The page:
The top homicide investigator in the US city of Minneapolis has said former police officer Derek Chauvin used “totally unnecessary” force when arresting George Floyd.
Richard Zimmerman was testifying on the fifth day of Mr Chauvin’s murder trial.
White officer Mr Chauvin was filmed kneeling on African-American Mr Floyd’s neck for more than nine minutes last May, sparking global protests.
The 45-year-old has denied charges of murder and manslaughter.
In his testimony on Friday, Lieutenant Zimmerman said he arrived on the scene after Mr Floyd’s death in order to help ensure evidence was secured and witnesses were found.
He said officers were responsible for the safety and wellbeing of anyone they arrested.
“Totally unnecessary,” he said, when asked about Mr Chauvin’s actions. “If your knee is on a person’s neck, that can kill them.”
He added that he could see no reason for Mr Chauvin to keep his knee on Mr Floyd for more than nine minutes.
“First of all, pulling him down to the ground facedown and putting your knee on a neck for that amount of time is just uncalled for,” he said.
“I saw no reason why the officers felt they were in danger, if that’s what they felt… and that’s what they would have to have felt to be able to use that kind of force.”
What else has happened at the trial?
Paramedics, bystanders and Mr Floyd’s girlfriend are among those who have taken the stand since the trial began on Monday.
At its opening, prosecutor Jerry Blackwell said Mr Chauvin had “betrayed his badge” and claimed he used “excessive and unreasonable force”.
Defence lawyers have indicated they will argue that Mr Floyd died of an overdose and poor health, and the force used in his arrest was reasonable.
Footage from both witnesses’ mobile phones and the police officers’ bodycams have been shown to the jury at length.
In another, Mr Chauvin is heard telling a bystander: “We had to control this guy because he’s a sizeable guy. It looks like he’s probably on something.”
The court also examined security camera footage of Mr Floyd inside a grocery store, where he allegedly paid for a packet of cigarettes with a counterfeit note, leading to his arrest.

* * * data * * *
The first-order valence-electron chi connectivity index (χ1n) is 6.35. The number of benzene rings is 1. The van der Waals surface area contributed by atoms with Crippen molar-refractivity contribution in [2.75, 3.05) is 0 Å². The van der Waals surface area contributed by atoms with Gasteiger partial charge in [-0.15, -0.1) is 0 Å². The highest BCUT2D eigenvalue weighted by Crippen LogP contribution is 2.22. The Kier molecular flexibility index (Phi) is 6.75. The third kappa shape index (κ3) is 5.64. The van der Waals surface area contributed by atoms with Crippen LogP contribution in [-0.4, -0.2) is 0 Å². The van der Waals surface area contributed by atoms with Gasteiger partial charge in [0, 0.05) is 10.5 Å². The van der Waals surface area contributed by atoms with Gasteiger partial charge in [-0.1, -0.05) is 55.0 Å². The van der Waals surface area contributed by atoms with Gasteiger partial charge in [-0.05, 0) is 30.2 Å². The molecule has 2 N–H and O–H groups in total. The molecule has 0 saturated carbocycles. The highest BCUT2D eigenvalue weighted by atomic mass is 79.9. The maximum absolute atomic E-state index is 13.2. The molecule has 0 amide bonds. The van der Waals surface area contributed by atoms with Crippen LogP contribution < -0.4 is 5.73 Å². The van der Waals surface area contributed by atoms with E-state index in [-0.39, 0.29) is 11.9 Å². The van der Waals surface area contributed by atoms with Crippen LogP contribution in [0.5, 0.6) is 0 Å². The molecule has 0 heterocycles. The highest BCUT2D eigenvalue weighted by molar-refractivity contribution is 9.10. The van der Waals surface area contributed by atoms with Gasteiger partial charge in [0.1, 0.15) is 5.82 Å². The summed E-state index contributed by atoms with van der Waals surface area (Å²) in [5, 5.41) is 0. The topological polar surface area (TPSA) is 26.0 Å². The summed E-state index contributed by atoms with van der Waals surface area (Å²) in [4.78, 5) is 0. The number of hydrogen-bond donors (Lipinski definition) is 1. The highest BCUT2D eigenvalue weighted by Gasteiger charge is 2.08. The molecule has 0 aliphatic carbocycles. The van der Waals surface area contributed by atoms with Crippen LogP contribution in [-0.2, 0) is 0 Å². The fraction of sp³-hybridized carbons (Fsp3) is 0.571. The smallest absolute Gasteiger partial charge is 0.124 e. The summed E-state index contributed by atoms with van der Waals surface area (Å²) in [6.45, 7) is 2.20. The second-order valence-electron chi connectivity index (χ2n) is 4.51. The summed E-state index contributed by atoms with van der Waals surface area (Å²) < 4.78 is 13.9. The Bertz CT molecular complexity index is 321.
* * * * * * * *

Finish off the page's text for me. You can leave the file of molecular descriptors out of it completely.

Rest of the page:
Shop employee Christopher Martin said Mr Floyd “didn’t seem to know it was a fake note”, adding that he watched the arrest with “disbelief and guilt”.
Mr Floyd’s girlfriend, Courteney Ross, gave emotional testimony, in which she described their first kiss and struggle with opioid addiction.
Two paramedics later said Mr Floyd had no pulse and did not appear to be breathing when they arrived at the scene.
Jurors have also heard from David Pleoger, the supervising police officer on duty that day, who said he only learned later in the evening that Mr Chauvin had restrained Mr Floyd by kneeling on his neck.
He told the court that an officer should stop using the knee as a restraint once “you get control of the situation” and the suspect is in handcuffs.
Defence lawyer Eric Nelson sought to play down the significance of his testimony by saying Mr Pleoger had “not reviewed the entirety of the evidence in this particular case”.
Throughout the testimony, Mr Chauvin has been taking almost constant notes.
An anxious wait for Minneapolis
Here in Minneapolis, the trial is everywhere. It is playing on car radios, in barber shops, supermarkets and on mobile phones.
George Floyd’s death has shaken this city – and the country – to its core.
Nationwide, the percentage of people who are concerned about race relations has hit a record high: 48%, according to a poll taken in March. That is most likely because of Mr Floyd’s death and the unrest that followed.
People here are waiting anxiously for the verdict and say they hope justice will be served. Even those who do not normally follow the news are tracking this momentous trial.
I asked one man who was sat near a shopping mall what he thought about the trial. He looked up from his phone: “Guilty,” he barked, then went back to scrolling.
Soon the jury will decide, either supporting this man’s view or not. Until then, he and others are left waiting.
Why is the case so important?
Footage of Mr Chauvin kneeling on Mr Floyd’s neck was viewed around the world and sparked mass demonstrations against racism and police brutality.
Former US President Barack Obama said the protests represented a “genuine and legitimate frustration over a decades-long failure to reform police practices and the broader criminal justice system”.
Police officers have rarely been convicted – if they are charged at all – for deaths that occur in custody, and the verdict in this trial is being widely seen as an indication of how the US legal system will treat such cases in future.